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Author Topic: Bioware founder says JRPGs "lack evolution"  (Read 31645 times)
Parn
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« Reply #120 on: December 29, 2009, 07:32:35 AM »

nobody has any idea what innovation even is

I hear there's this book full of words.  It sorts these words in alphabetical order and contains definitions.  Perhaps you have heard of it.
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Hidoshi
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« Reply #121 on: December 29, 2009, 07:53:06 AM »

Quote
I have to read out each complete sentence.

OH GOD READING IN AN RPG NOOOOOOOOO.

Look, I don't think JRPGs or WRPGs are particularly innovative lately because nobody has any idea what innovation even is. I mean, what the hell, you guys are arguing about shit like flowiness of dialogue and conversation wheels. This is like, some interface/storytelling thing.

Innovation would involve a hell of a lot more than very top level presentation stuff. Innovation... would involve deconstructing the genre.

You... you need to stop talking. Forever.
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Parn
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« Reply #122 on: December 29, 2009, 08:28:42 AM »

He's my new target. :(
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« Reply #123 on: December 29, 2009, 08:35:53 AM »

AS HE SHOULD BE.
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Ashton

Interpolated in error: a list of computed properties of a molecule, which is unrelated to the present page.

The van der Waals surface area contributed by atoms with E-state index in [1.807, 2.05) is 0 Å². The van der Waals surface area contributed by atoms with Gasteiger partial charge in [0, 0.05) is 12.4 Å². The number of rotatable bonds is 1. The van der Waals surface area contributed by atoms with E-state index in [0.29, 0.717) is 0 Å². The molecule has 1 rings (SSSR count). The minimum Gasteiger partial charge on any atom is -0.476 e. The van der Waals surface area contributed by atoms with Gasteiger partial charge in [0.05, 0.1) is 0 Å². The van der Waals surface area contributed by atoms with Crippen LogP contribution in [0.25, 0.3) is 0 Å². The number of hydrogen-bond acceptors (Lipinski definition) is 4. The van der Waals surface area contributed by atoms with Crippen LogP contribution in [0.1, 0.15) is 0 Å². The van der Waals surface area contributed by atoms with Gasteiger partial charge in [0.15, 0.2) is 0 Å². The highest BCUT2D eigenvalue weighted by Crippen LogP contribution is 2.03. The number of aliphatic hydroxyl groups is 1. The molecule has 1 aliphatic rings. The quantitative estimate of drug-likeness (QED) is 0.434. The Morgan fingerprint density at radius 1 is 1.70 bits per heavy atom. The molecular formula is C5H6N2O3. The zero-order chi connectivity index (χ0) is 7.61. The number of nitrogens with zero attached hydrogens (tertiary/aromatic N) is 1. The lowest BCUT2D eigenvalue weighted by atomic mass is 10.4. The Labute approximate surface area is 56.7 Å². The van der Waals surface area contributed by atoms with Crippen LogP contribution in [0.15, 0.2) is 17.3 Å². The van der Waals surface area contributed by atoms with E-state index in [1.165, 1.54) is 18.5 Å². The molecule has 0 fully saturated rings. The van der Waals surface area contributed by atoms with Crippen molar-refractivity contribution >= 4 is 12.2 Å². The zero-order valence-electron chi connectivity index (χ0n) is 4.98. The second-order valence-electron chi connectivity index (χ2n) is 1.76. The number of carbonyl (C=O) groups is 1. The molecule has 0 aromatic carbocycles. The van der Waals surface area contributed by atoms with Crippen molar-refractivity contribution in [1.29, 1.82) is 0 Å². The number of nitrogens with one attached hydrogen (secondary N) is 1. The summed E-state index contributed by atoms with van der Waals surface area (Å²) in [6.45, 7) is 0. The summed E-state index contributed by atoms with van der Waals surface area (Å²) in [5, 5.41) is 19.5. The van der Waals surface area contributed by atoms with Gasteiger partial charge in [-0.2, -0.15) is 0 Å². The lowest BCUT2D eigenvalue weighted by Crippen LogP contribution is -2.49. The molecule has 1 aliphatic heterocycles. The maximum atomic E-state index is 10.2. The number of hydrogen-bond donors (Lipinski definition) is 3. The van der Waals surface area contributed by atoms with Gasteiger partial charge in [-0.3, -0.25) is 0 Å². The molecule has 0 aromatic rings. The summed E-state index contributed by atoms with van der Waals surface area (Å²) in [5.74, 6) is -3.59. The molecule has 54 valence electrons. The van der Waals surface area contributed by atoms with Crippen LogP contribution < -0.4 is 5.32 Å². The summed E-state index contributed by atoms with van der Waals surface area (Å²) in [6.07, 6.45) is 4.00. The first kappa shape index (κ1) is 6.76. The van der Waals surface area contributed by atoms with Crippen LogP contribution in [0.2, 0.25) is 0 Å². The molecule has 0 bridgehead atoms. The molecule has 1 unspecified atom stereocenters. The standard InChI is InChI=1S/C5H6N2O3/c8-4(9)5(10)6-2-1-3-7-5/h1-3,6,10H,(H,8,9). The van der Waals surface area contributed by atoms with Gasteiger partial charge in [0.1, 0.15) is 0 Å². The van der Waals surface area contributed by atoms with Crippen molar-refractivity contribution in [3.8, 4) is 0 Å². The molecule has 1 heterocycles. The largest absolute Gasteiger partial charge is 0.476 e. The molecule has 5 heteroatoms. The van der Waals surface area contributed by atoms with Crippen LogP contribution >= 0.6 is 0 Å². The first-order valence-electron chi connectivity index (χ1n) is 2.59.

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« Reply #124 on: December 29, 2009, 10:04:06 AM »

Quote
I have to read out each complete sentence.

OH GOD READING IN AN RPG NOOOOOOOOO.

Look, I don't think JRPGs or WRPGs are particularly innovative lately because nobody has any idea what innovation even is. I mean, what the hell, you guys are arguing about shit like flowiness of dialogue and conversation wheels. This is like, some interface/storytelling thing.

Innovation would involve a hell of a lot more than very top level presentation stuff. Innovation... would involve deconstructing the genre.
You understand, anything that causes us to raise the bar in terms of gameplay or storytelling mechanics can qualify as innovation, right?
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Danakir
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« Reply #125 on: December 29, 2009, 10:25:10 AM »

Is innovation really always a good thing though? Just look at Retro Game Challenge or even Dragon Quest for that matter, lots of people seem to be pretty happy with all those old conventions. I'm sure that plenty of people would also love to see them gone, but this whole "evolve or die" sort of feeling that's been hanging over RPGs lately, I can't help but think it's a bit artificial.

Old ideas and conventions aren't always a bad thing, sometimes when you move things around, you end up breaking something. That's what being experimental is all about and I just want to ask about that, how forgiving are gamers with that kind of experimentation really?

We ask for it, but can we deal with the nasty growth pains?